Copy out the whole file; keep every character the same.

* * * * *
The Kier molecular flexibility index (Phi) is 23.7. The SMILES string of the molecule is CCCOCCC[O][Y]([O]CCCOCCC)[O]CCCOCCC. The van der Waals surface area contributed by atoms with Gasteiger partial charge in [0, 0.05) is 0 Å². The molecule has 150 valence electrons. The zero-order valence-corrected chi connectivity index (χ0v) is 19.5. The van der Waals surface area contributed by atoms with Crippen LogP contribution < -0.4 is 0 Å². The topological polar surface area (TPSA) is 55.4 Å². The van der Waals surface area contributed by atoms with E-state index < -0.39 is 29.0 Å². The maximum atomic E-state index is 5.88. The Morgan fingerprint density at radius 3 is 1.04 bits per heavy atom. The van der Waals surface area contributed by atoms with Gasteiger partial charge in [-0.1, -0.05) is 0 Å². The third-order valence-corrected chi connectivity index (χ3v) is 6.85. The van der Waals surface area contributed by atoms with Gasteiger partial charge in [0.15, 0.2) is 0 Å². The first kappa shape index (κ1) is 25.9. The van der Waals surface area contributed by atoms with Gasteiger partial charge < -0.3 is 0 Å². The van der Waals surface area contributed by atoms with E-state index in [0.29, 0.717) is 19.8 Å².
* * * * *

The Kier molecular flexibility index (Phi) is 23.7. The SMILES string of the molecule is CCCOCCC[O][Y]([O]CCCOCCC)[O]CCCOCCC. The van der Waals surface area contributed by atoms with Gasteiger partial charge in [0, 0.05) is 0 Å². The molecule has 150 valence electrons. The zero-order valence-corrected chi connectivity index (χ0v) is 19.5. The van der Waals surface area contributed by atoms with Crippen LogP contribution < -0.4 is 0 Å². The topological polar surface area (TPSA) is 55.4 Å². The van der Waals surface area contributed by atoms with E-state index < -0.39 is 29.0 Å². The maximum atomic E-state index is 5.88. The Morgan fingerprint density at radius 3 is 1.04 bits per heavy atom. The van der Waals surface area contributed by atoms with Gasteiger partial charge in [-0.1, -0.05) is 0 Å². The third-order valence-corrected chi connectivity index (χ3v) is 6.85. The van der Waals surface area contributed by atoms with Gasteiger partial charge in [0.15, 0.2) is 0 Å². The first kappa shape index (κ1) is 25.9. The van der Waals surface area contributed by atoms with Gasteiger partial charge < -0.3 is 0 Å². The van der Waals surface area contributed by atoms with E-state index in [0.29, 0.717) is 19.8 Å².